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Transportation Advisory Board Meeting June 22

Pressing need to resurface State and County controlled roads. Sales tax should help reduce backlog of work on both
Marc Knapp

The education process continued at yesterday's meeting of the Transportation Advisory Board (TAB). There were presentations from a number of entities but that from the Charleston County Transportation Committee (CTC) stood out. Delivered by Mr. Howard Chapman, the CEO of CARTA, one wonders why the protagonists of the half cent sales tax did not draw more information from the CTC to make their case for a "yes" vote in the referendum last year. Mr. Chapman highlighted the deficiencies of Charleston's roads, how the cost of resurfacing rises sharply the longer the roads are neglected, and the large backlog of work.

Chairman of County Council says Ordinance defines TAB's role
The Chairman of the County Council, Mr Leon Stavrinakis made the first presentation, about the role of the TAB. He was followed by Deputy Administrator of the County, Mr. Keith Bustraan who spoke on the same subject. Both saw the role as that defined in the Ordinance that created the TAB and GAB. They did not address the issue as to whether the role was too narrowly defined. From the tenor of Mr Bustraan's presentation, he probably thought the ordinance properly defined it. Both saw the gathering of public opinion and ranking of projects as a primary role for the TAB.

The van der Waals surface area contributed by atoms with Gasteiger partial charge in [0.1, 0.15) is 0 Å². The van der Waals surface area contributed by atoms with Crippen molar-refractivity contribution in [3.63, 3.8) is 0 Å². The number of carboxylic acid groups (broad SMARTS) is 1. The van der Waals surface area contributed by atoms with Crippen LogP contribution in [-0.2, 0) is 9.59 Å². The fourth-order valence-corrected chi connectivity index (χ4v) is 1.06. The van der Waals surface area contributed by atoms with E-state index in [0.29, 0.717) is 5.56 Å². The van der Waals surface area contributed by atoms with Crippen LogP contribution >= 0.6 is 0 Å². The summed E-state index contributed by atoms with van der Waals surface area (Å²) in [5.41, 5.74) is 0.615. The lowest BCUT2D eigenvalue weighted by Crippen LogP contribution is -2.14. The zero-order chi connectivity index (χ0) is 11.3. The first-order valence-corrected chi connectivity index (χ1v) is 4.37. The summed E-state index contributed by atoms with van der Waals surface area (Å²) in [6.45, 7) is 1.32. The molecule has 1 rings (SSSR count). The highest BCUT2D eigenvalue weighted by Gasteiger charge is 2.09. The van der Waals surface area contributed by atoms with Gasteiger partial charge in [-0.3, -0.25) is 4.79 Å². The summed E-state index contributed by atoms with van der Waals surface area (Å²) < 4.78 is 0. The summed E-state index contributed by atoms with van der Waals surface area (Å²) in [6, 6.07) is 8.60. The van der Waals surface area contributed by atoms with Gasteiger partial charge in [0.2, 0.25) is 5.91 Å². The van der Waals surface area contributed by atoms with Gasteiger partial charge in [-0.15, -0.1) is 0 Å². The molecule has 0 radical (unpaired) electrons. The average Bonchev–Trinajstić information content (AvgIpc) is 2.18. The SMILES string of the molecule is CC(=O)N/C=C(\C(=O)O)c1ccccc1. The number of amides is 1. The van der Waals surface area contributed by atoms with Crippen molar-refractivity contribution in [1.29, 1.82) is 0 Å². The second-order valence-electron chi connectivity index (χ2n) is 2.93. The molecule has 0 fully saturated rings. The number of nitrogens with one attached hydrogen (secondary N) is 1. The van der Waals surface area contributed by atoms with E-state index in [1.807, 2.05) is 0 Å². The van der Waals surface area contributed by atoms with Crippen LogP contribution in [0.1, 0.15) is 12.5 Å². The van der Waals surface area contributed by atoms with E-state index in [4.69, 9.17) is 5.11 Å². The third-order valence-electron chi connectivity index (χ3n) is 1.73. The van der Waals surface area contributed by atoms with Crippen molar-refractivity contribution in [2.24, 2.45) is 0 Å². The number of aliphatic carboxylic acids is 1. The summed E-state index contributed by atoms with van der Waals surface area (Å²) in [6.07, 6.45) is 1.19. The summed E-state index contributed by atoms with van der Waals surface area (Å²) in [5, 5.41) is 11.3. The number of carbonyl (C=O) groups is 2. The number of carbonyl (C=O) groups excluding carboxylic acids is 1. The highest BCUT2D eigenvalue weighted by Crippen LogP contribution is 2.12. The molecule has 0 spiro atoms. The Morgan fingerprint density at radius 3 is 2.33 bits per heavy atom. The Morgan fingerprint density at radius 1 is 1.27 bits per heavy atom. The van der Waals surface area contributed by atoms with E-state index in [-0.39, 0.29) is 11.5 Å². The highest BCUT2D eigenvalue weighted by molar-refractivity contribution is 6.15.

Just for the record, three members of the Board did not attend yesterday's meeting, Ms. Michele Sinkler, Mr. Preston Hipp and Mr. Hernan Pena. The latter two members sent along proxies who made no comments during the meeting. The TAB has had three meetings so far this year and Mr. Hipp, who is Council member Bostic's appointment, has failed to attend two.

Presentations from the 3 main road authorities
As well as the CTC, Deputy Administrator of the County, Mr.Keith Bustraan made presentation on behalf of Public Works and Mr Ron Mitchum made a short presentation on behalf of CHATS. Mr. Mitchum also spoke at the last TAB meeting. Many viewers already know the role of the respective entities but for those that don't, it can be summarized as follows.

The responsibility of CHATS lies primarily with major roads. It draws its fund mainly from the Federal government. The responsibility of CTC lies mainly with secondary roads, most of which are State owned and maintained. Understandably, most of its funding comes from the State but more on this later. What is left is the responsibility of the County and these essentially are the minor roads. The funding for these roads has come largely from property taxes and in future, the County will be able to draw on the half-cent sales tax proceeds.

The division between the responsibilities of each of the entities is not necessarily sharp. CTC has acted on behalf of CHATS on occasions and the County on behalf of the CTC.

CTC funding to rise sharply
Funding for the CTC has been drawn largely from the State. It receives a share of the tax levied on gasoline sales through a formula based on population and the "miles of farm to market roads". Last year, the tax under the formula brought in $2.3 million. There is also a Donor Fund which is supposed to remove the inequities of the tax distribution to ensure that counties receive back what they paid in tax. This fund contributed $1.3 million last year so the total CTC funds amounted to about $3.6 million. However, the CTC will also be able to draw on sales tax funds in future and in the 2006 budget, it has anticipated $4 million for resurfacing and $2 million for new projects. So funding this year should be in the order of near $10 million.